Favourite Poetry of 2017

Shameful to admit, but I have to do it: although I read a lot of poetry, I seldom review it on my blog. Why is that? Because I often read 1-2 poems here, 2-3 there, without a methodical approach. If I do read a whole collection by a single author or an anthology by multiple poets, I do it over a longer period of time (because I need to reread and think about it) and forget to add it to Goodreads. Besides, reviewing an entire collection is much harder than looking at a single poem. So many different themes, styles, details to consider!

So I apologise for being remiss about reviewing what is probably even more important to me than crime fiction and literature in translation. I intend to do a lot better in the coming year. Meanwhile, here are some poets I discovered or rediscovered this year, with a short quote which will hopefully intrigue you enough to want to explore them in more detail.

Rebecca Goss: Her Birth

Very moving collection of poems portraying the birth, short life, death and aftermath of the poet’s daughter Ella, who was born with a rare and incurable heart condition.

Assure me I will be ripe
and stretching, my belly full

but still have space
for her first days, last days.

Assure me I will keep her toes
accurate as maths, her smell

precise, her voice heard above the birds.
Assure me that I will not howl her name

during birth, that I will place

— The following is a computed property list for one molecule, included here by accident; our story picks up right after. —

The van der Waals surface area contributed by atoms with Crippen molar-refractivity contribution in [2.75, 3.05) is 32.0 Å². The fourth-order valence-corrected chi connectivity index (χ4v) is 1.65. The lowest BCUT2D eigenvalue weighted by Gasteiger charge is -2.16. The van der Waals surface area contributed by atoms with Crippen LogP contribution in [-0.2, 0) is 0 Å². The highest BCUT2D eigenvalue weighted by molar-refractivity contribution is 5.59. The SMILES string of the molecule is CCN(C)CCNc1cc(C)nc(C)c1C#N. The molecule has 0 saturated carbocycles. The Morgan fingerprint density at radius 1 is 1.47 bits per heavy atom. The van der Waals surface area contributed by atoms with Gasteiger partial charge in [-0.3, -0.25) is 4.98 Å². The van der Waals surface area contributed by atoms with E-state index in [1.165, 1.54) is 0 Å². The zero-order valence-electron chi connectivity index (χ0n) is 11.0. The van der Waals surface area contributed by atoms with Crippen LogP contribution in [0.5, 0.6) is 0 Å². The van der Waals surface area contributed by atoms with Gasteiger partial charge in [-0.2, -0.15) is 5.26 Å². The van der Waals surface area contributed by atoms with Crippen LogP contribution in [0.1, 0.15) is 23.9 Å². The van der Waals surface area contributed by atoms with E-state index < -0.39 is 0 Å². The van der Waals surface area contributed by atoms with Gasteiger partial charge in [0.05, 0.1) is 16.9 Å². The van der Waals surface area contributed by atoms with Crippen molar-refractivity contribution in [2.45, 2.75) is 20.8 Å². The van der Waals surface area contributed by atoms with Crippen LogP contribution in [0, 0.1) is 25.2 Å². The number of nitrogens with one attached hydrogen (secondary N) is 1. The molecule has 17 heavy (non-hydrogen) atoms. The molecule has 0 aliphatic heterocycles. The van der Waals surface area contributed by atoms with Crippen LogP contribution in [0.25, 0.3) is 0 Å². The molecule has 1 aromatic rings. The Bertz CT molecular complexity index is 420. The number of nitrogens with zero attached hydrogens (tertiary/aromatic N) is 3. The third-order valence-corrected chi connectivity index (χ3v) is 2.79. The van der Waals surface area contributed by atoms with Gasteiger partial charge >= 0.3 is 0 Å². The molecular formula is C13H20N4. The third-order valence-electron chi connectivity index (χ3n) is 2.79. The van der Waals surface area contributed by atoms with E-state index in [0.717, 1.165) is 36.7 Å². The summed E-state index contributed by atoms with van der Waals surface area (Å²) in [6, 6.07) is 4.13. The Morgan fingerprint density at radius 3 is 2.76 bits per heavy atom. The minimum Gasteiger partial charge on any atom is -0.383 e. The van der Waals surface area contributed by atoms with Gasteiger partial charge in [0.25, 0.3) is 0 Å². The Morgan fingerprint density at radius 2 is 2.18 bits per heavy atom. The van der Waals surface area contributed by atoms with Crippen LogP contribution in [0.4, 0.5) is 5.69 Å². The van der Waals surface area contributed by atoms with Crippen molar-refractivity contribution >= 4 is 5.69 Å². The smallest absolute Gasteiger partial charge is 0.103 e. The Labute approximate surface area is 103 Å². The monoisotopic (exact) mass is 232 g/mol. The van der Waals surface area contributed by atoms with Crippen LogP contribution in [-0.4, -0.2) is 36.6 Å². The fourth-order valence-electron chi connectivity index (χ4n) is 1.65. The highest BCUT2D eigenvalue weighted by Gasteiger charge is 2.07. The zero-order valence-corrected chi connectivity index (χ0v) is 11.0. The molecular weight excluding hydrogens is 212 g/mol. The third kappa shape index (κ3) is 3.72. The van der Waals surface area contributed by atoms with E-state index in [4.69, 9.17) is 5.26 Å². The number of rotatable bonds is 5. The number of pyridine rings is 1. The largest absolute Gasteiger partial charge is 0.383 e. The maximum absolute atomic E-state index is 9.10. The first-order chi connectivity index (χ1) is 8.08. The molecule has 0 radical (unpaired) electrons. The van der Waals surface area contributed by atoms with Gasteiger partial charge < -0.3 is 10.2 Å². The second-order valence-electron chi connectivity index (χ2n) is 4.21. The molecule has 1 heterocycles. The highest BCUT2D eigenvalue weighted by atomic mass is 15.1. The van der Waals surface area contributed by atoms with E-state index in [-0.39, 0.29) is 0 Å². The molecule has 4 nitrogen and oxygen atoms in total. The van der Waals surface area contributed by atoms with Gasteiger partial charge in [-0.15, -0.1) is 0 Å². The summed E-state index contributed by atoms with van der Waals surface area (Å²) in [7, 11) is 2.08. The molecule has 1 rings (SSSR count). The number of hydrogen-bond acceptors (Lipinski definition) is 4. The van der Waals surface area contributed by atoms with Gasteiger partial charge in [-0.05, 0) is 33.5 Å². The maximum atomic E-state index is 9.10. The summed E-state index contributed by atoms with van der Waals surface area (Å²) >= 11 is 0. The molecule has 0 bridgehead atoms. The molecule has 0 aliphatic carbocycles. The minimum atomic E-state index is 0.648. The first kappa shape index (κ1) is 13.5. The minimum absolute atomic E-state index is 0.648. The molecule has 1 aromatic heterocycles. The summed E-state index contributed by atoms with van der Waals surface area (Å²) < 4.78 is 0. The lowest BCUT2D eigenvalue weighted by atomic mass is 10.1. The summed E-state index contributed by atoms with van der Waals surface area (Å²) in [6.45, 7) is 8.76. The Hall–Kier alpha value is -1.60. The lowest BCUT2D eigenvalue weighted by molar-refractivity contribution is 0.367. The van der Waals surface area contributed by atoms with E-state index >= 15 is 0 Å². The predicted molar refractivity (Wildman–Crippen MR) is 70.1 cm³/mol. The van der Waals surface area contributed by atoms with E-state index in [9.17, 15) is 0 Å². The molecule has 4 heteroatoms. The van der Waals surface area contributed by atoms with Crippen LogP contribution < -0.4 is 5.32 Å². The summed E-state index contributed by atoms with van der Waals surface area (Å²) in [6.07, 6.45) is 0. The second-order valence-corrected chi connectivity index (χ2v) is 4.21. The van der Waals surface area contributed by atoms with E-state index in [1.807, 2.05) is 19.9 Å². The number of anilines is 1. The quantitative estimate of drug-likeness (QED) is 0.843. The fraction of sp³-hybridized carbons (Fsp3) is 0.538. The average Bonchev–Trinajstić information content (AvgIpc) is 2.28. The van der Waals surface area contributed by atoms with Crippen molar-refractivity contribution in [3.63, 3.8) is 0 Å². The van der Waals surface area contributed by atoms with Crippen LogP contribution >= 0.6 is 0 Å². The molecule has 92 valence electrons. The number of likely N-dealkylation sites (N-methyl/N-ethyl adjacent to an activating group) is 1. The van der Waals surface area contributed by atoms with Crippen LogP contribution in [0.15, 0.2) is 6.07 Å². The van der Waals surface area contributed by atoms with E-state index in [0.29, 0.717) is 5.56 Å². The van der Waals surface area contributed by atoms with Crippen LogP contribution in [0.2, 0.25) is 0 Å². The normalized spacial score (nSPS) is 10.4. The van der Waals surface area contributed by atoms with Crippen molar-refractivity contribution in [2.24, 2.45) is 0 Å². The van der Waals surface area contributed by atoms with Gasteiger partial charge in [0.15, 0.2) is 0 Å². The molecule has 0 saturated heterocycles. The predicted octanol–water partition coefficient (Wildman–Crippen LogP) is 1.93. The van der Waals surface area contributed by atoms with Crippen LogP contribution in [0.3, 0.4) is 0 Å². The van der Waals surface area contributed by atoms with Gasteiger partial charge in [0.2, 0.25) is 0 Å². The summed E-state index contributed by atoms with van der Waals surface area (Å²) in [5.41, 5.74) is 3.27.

newborn fingers in my mouth,

taste only newness.
Then, I will consider another.

Polly Atkin: Basic Nest Architecture

Beautifully observed details of nature, parallels drawn to human life, and to those concepts of home, belonging, nesting, which have always preoccupied me.

The irrepressible Polly Atkin explaining something about her poetry at Ty Newydd this summer.

Untethering

I am not a tree, my roots
blanketed by rock, my roots tunnelled under
the weight of the lake bed, my roots knotted rock
in the puzzle of a dry stone wall. Unthink
that sinking. Unthink that tether. Take

this light – that sweet, that loving yellow,
the mist erasing the horizon as though
there is nothing beyond the lip of the valley,
its kiss – could anyone turn from it now?

Gillian Allnutt: Blackthorn

Feminist Christian poetry might seem like an unexpected combination, but wonderful in Allnutt’s capable hands.

My father came home from the burning of Belsen
with bits of it under his skin and the bowl of his heart in his hands
that would never be the same again, not ever his own again.
Because of that burning down.
And, in his pocket, proudly, the souvenir spoon.
Of light tin, slowly, the bowl of it has worn down.
Barely is it a spoon.
The best of my life has been stirring the Bisto in.
And was Jerusalem.
Because.
Of my father in me there has been no burning down.

Andrew McMillan: Physical

Both lustful and tender, a paean to physical love in all its vulnerability, simplicity and complexity.

I had forgotten that loving could feel so calming
telling you that your body was beautiful sighing out
the brittle disappointments from the bones
having no judgement of what the body
may want to be doing where the breath may fall

Raymond Antrobus: To Sweeten Bitter

My father had four children
and three sugars in his coffee
and every birthday he bought me
a dictionary which got thicker
and thicker and because his word
is not dead, I carry it like sugar

on a silver spoon
up the Mobay hills in Jamaica […]

I looked at my hand
holding this ivory knife
and thought about how hard it was
to accept my father
for who he was
and where he came from

how easy it is now to spill
sugar on the table before
it is poured into my cup.

Immanuel Mifsud (from a collection of Poems from Malta)

Go, my son, follow your open eyes.
Go seek that country you’ll never find.
Go unite shores, parted by vast expanses of water.
You’ll go on walking hurt, wounded by love,
and many will seduce you but none will love you […]

Because you’re nothing but a whiff of sad wind;
You only need to spread your arms out,